“The Planners” series is a portrait gallery of people using various planning systems to manage work, family life, personal projects and much more. The goal of this new series is to give you more inspiration and to introduce you to new planning methods and tools beyond the bullet journal system.
For this fifth post of the series, I’m happy to have Julien from the French organization blog Organisologie here on Minimal.Plan! I’m regularly reading his posts and he was kind enough to answer all the questions I had about his planning system. In this interview, I’m asking Julien, among other things, what his planning system looks like, what tools he uses to manage everything and how his organization system helps him achieve his goals.
Full Disclosure: All the pictures featured have been provided by Julien. Translation from French is mine.
Let’s start with introductions: can you tell us a few words about you?
I like to introduce myself as a bearded man who hasn’t have used a clock alarm in a very long time, but still have a busy life.
Now if I have to say a few words about what I do: I help ambitious people to get free of stress and boost their performances thanks to the “the Organisology” (Organisologie in French).
How did I became an “Organisologue”?
Well, I’ve never really liked school. I worked a few years in construction, moving heavy stuff from one point to another. And I felt like I needed to make changes. I launched a blog, and then another one, and finally a third. I changed jobs more than once, but never stopped writing since 2013.
At some point, a publisher gave me the opportunity to write a book (2 hours to get organised – available in French as “2h chrono pour mieux m’organiser). I then created my blog “L’Organisologie” that aims to help people get free of stress and boost their performances. As I’m writing this, I’m travelling through Europe (I’m in Lyon, and will settle down in Berlin for 6 months), and I’m working on the business behind my blog.
Oh, and I drink a bit too much coffee!
When did you buy your first planner and what was it? How did your planning system evolved since then?
I started to seriously get into organization when I decided to attend evening classes to prepare a leadership & management degree in 2012. The classes cost me 18’000 CHF (most of my savings at that time) and I was managing a team on construction sites… So I was pretty tired when I would go home at the end of the day.
And aside work and studies, I had my friends, girlfriend, sports and the blog. Having an organization system helped me to keep everything under control.
I like to see my organization system as the compass and map of a sailor. It keeps me from getting lost. And it’s SO easy to get lost these days with all the opportunities we have to get distracted.
My organization system upgraded when I started to design my own training and coaching programs. It’s silly, but as a business owner, and as I wanted to make a living out of my blog, I couldn’t afford to be too lazy.
So I’m still relaxed as you can see, but I put all my energy and expertise in the programs I design. And it asks for a good organization!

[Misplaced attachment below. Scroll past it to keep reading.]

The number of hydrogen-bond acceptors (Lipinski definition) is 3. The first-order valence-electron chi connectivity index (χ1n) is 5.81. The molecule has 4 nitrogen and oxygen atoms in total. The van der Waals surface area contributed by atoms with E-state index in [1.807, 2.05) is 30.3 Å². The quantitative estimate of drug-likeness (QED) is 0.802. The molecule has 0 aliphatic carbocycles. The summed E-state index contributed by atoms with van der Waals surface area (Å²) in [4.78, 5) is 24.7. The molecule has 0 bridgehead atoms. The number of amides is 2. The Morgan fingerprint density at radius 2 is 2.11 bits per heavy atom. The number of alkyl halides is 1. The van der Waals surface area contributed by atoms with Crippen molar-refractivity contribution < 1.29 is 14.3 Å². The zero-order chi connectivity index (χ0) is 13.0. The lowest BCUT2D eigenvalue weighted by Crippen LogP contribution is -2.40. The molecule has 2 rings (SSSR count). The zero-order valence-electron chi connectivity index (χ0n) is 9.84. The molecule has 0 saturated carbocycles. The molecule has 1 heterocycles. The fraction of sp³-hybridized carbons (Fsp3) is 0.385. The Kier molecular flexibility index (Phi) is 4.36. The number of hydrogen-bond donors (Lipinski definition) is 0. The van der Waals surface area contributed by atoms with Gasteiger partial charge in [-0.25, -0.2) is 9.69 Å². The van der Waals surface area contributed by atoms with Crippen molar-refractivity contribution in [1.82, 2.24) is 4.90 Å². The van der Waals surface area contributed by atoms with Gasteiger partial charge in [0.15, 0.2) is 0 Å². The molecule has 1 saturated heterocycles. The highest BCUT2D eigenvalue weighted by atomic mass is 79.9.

Usually, people fell in love or totally hate the trainings I give. It’s always a big yes or not at all!
Can you describe your planning system in a few words?
My organization system looks like a pyramid.
I don’t really talk about tools on my blog, and I only use a few. I find them overrated. Some people are spending their lives trying to find the perfect organization tool, but fail to make progress towards their goals.
First level of the pyramid: the philosophy
The first level is to think of what I want to achieve in my life. Which is essential. It’s all about my values. This is what I call “philosophy”. I write a lot about it on my blog.
I’m convinced that you have bigger chances to make something meaningful if you spend more time on your own trying to figure out what you want to do with your life than if you would look at other people’s lives with envy.
Some books I recommend reading:
Man’s searching for meaning by Viktor Frankl
So good they can’t ignore you by Cal Newport
Second level of the pyramid: the strategy
Once I know what I want (it can take a little while, and I usually try various activities during this time), I try to identify my strengths, weaknesses, opportunities and risks to end up with an action plan (a strategy with a SMART goal).
Third level of the pyramid: the systems
By “system”, I mean everything that helps you implement your strategy and that should take you as less time as possible. Automation systems, automatic savings system, information management… But also all the routines that can take your game to the next level without being overwhelmed.
Last level: the tools
The tools can be such things as PROJO – the project journal if you’re a paper, analog lover.
I personally use 3 main tools to get organized since I started to work and travel at the same time: Gmail, Workflowy, Google Drive
What do you like best? Analog or digital?
I’m more into digital at this moment.
But paper can be useful to start a fire for instance.
Just joking of course!
I actually used to have a journal in a notebook, but I change the tools I use recently to adapt my system to my nomad lifestyle.
What tools do you use for planning and what functions do these tools serve?
It’s the tool that allow me to get organized and communicate with others. When you have a well managed inbox, you can really save time. And improve or maintain your reputation as a professional (and that’s underrated).